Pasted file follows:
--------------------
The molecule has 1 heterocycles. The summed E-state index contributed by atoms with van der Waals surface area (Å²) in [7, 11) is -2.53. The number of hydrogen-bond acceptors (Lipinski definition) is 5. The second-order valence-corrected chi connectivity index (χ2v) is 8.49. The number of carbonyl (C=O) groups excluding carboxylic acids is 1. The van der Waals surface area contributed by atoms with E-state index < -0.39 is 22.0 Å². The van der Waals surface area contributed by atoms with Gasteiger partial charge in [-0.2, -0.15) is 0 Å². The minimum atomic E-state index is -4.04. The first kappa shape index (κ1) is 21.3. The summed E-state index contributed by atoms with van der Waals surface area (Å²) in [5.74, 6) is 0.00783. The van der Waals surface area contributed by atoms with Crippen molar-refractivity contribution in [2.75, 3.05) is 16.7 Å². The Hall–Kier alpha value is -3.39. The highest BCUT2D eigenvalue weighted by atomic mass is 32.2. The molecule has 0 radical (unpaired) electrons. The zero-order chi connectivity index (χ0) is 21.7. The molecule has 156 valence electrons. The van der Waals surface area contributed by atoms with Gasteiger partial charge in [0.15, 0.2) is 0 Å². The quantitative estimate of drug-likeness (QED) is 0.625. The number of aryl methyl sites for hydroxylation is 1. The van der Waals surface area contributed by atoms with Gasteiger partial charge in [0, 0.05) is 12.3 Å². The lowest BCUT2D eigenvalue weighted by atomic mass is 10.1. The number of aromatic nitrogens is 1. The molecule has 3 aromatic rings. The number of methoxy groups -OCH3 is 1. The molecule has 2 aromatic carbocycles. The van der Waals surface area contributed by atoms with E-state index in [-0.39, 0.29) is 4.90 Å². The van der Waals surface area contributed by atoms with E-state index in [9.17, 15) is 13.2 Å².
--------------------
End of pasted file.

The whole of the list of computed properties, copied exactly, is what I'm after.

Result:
The molecule has 1 heterocycles. The summed E-state index contributed by atoms with van der Waals surface area (Å²) in [7, 11) is -2.53. The number of hydrogen-bond acceptors (Lipinski definition) is 5. The second-order valence-corrected chi connectivity index (χ2v) is 8.49. The number of carbonyl (C=O) groups excluding carboxylic acids is 1. The van der Waals surface area contributed by atoms with E-state index < -0.39 is 22.0 Å². The van der Waals surface area contributed by atoms with Gasteiger partial charge in [-0.2, -0.15) is 0 Å². The minimum atomic E-state index is -4.04. The first kappa shape index (κ1) is 21.3. The summed E-state index contributed by atoms with van der Waals surface area (Å²) in [5.74, 6) is 0.00783. The van der Waals surface area contributed by atoms with Crippen molar-refractivity contribution in [2.75, 3.05) is 16.7 Å². The Hall–Kier alpha value is -3.39. The highest BCUT2D eigenvalue weighted by atomic mass is 32.2. The molecule has 0 radical (unpaired) electrons. The zero-order chi connectivity index (χ0) is 21.7. The molecule has 156 valence electrons. The van der Waals surface area contributed by atoms with Gasteiger partial charge in [0.15, 0.2) is 0 Å². The quantitative estimate of drug-likeness (QED) is 0.625. The number of aryl methyl sites for hydroxylation is 1. The van der Waals surface area contributed by atoms with Gasteiger partial charge in [0, 0.05) is 12.3 Å². The lowest BCUT2D eigenvalue weighted by atomic mass is 10.1. The number of aromatic nitrogens is 1. The molecule has 3 aromatic rings. The number of methoxy groups -OCH3 is 1. The molecule has 2 aromatic carbocycles. The van der Waals surface area contributed by atoms with E-state index in [-0.39, 0.29) is 4.90 Å². The van der Waals surface area contributed by atoms with E-state index in [9.17, 15) is 13.2 Å².